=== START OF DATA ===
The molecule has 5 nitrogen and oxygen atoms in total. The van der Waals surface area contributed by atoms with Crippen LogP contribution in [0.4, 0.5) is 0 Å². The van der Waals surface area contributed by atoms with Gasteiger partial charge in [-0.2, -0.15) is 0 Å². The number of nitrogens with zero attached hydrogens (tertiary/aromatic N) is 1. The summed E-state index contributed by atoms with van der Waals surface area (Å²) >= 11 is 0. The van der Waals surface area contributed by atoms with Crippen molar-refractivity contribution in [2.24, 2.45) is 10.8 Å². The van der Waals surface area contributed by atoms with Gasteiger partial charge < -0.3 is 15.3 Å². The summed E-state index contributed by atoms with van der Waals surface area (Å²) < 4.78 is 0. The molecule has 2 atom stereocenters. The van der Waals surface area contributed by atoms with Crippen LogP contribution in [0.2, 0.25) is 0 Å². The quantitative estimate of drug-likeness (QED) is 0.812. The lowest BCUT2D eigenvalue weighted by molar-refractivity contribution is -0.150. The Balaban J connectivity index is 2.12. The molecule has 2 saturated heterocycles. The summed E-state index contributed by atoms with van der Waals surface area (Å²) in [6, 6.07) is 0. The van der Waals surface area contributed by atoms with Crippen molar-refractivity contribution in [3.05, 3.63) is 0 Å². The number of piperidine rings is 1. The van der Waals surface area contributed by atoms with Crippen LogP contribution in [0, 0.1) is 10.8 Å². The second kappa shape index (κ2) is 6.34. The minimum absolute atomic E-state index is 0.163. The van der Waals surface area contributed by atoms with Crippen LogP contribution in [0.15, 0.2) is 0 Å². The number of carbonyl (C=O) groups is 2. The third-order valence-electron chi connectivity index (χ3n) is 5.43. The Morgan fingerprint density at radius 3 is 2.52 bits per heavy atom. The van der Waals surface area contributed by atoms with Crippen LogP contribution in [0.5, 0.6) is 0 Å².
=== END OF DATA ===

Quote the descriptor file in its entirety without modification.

The molecule has 5 nitrogen and oxygen atoms in total. The van der Waals surface area contributed by atoms with Crippen LogP contribution in [0.4, 0.5) is 0 Å². The van der Waals surface area contributed by atoms with Gasteiger partial charge in [-0.2, -0.15) is 0 Å². The number of nitrogens with zero attached hydrogens (tertiary/aromatic N) is 1. The summed E-state index contributed by atoms with van der Waals surface area (Å²) >= 11 is 0. The van der Waals surface area contributed by atoms with Crippen molar-refractivity contribution in [2.24, 2.45) is 10.8 Å². The van der Waals surface area contributed by atoms with Gasteiger partial charge < -0.3 is 15.3 Å². The summed E-state index contributed by atoms with van der Waals surface area (Å²) < 4.78 is 0. The molecule has 2 atom stereocenters. The van der Waals surface area contributed by atoms with Crippen LogP contribution in [0.2, 0.25) is 0 Å². The quantitative estimate of drug-likeness (QED) is 0.812. The lowest BCUT2D eigenvalue weighted by molar-refractivity contribution is -0.150. The Balaban J connectivity index is 2.12. The molecule has 2 saturated heterocycles. The summed E-state index contributed by atoms with van der Waals surface area (Å²) in [6, 6.07) is 0. The van der Waals surface area contributed by atoms with Crippen molar-refractivity contribution in [3.05, 3.63) is 0 Å². The number of piperidine rings is 1. The van der Waals surface area contributed by atoms with Crippen LogP contribution in [0, 0.1) is 10.8 Å². The second kappa shape index (κ2) is 6.34. The minimum absolute atomic E-state index is 0.163. The van der Waals surface area contributed by atoms with Crippen LogP contribution in [0.15, 0.2) is 0 Å². The number of carbonyl (C=O) groups is 2. The third-order valence-electron chi connectivity index (χ3n) is 5.43. The Morgan fingerprint density at radius 3 is 2.52 bits per heavy atom. The van der Waals surface area contributed by atoms with Crippen LogP contribution in [0.5, 0.6) is 0 Å².